Student News for Horizon Honors Secondary School

The Horizon Sun

Student News for Horizon Honors Secondary School

The Horizon Sun

Student News for Horizon Honors Secondary School

The Horizon Sun

Delicious, home made gallo pinto.
Gallo Pinto Recipe
Amanda Mourelo, Editor of Student Opinion and Features and Extras • November 28, 2023

Gallo pinto is a rice dish that elevates any meal but is especially great to eat for breakfast. The dish...

Sweet potato casserole made by this recipe.
Sweet Potato Casserole
Canon Grant, Columnist • November 22, 2023

Sweet potato casserole isn’t just any old casserole; it’s full of cheer and joy. Sweet potato casserole...

Delicious bruschetta paired with homemade spaghetti.
Bruschetta Recipe
Addyson Gauer, Editor of Campus Life and Sports • November 22, 2023

Appetizers are a great way to elevate any meal, and one that stands out among the rest is bruschetta....

The finished cornbread in a bag.
Sweet Pumpkin Cornbread Recipe
Jameson Kowalski, Columnist • November 22, 2023

  Cornbread is a classic Thanksgiving dish that has been a part of many family traditions for...

Brent Faiyazs new album, Larger Than Life
Brent’s Success is Larger Than Life
Maya Zappa, Columnist • November 20, 2023

Brent Faiyaz is one of the top Rhythm and Blues (R&B) artists in the game. All over the media, he...

Content creator creating the Uncanny Valley look.
The Mystery Behind the Uncanny Valley Trend
Erin McGinty, Columnist • November 20, 2023

The Uncanny Valley trend is a popular make-up trend circling the internet. The trend depicts makeup artists...

Tourists sitting next to an Iceland volcano that has already erupted.
Iceland’s Impending Eruption
Jameson Kowalski, Columnist • November 20, 2023

The island nation of Iceland is home to a variety of different natural wonders, including its mountains,...

Weather Data Source: 30 tage Phoenix wetter

Pushy Parenting

Adaptation of photograph by Molly Skyar, available under a Creative Commons
Attribution license. Copyright © 2011 Molly Skyar.
Adaptation of photograph by Molly Skyar, available under a Creative Commons Attribution license. Copyright © 2011 Molly Skyar.

Motivating kids is part of effective parenting, but when does it become too much? They have boundaries and abilities, and the constant pushing and nagging most parents use on their children can reduce motivation, increase arguments and anger, and lead to low-self esteem and cheating.

When parents are always on their children’s backs, urging them to wake up at certain times or forcing them to endure endless hours of studying, it causes them to lose that spark of interest they once had. Even if they initially wanted to be a pro-athlete or the top student, they lose the self- motivation and drive they need to push themselves further. When children have their own idea of what they want and how to get there, they will take accountability for practicing or studying themselves. Having that internal drive can truly take an individual farther than someone who is constantly pushed. Plus, what happens once they are off to college? They’ve finally been accepted into an Ivy League University, and they’re off to live on their own, but they start slipping in their grades and ignoring them. Why? Because they didn’t develop an independent drive. They’ve become so used to their parents urging them to study, get the best grades, and be at the top that they don’t motivate themselves.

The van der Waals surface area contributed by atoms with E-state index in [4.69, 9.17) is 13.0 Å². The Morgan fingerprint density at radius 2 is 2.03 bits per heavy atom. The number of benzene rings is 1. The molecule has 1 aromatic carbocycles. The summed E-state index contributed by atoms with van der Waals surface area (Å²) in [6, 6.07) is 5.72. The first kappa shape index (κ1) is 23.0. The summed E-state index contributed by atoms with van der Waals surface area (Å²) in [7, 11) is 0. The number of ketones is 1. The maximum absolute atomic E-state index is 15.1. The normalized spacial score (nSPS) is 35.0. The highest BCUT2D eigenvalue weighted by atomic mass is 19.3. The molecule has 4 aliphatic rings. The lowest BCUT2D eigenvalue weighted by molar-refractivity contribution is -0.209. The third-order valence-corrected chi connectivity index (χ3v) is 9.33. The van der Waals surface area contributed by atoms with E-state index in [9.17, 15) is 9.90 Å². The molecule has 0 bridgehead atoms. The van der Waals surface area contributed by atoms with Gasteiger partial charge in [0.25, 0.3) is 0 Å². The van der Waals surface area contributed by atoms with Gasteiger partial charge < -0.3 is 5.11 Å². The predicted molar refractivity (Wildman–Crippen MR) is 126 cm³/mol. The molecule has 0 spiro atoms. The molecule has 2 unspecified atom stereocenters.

Children are not the same in their academic abilities, and it’s the duty of the parents to realize this. The parent knows them best and should praise them when they achieve a great score on a test or quiz in a subject where they struggle, even if that grade isn’t an “A.” A better grade than normal shows that they are at least trying to better their studies in that subject, and that itself is worth praising. Instead of pushing children to be better and better and achieve straight “A’s,” it’s much more effective and beneficial for their self-esteem if the parent congratulates them, showing them that hard work pays off. The parent should then encourage them by making them realize they are improving and are close to climbing to that “A.”

Also, if the parent is constantly rooting for them to earn straight A’s, they won’t want to disappoint their parents. Many children love the feeling of praise from their parents and will do anything to get the most desired “A” to avoid any consequences that come along with bad grades. The desire to please their parents and not disappoint them leads to the child making the choice to cheat or copy work from others. “I don’t think there’s any question that students have become more competitive, under more pressure, and, as a result, tend to excuse more from themselves and other students,” comments Donald L. McCabe, a professor at the Rutgers University Business School who is a leading researcher on cheating. “There have always been struggling students who cheat to survive,” McCabe added, “But more and more, there are students at the top who cheat to thrive.” They know it’s a bad decision but they will do it anyways because of the pressure to receive straight “A’s.”

Parents need to know their children’s’ academic strengths and weaknesses and understand that they may not always earn those perfect grades. If they are struggling in a subject and earn a better grade than they normally do in that class, they should be happy and praise them for the progress they are making, rather than asking why they didn’t earn an A instead. This can lead to low-self esteem and cause them to be more likely to cheat due to the pressure. Also, pushing too much by making a schedule for them each day and forcing them to read chapters of a text book can leave them burned-out with no self-motivation.


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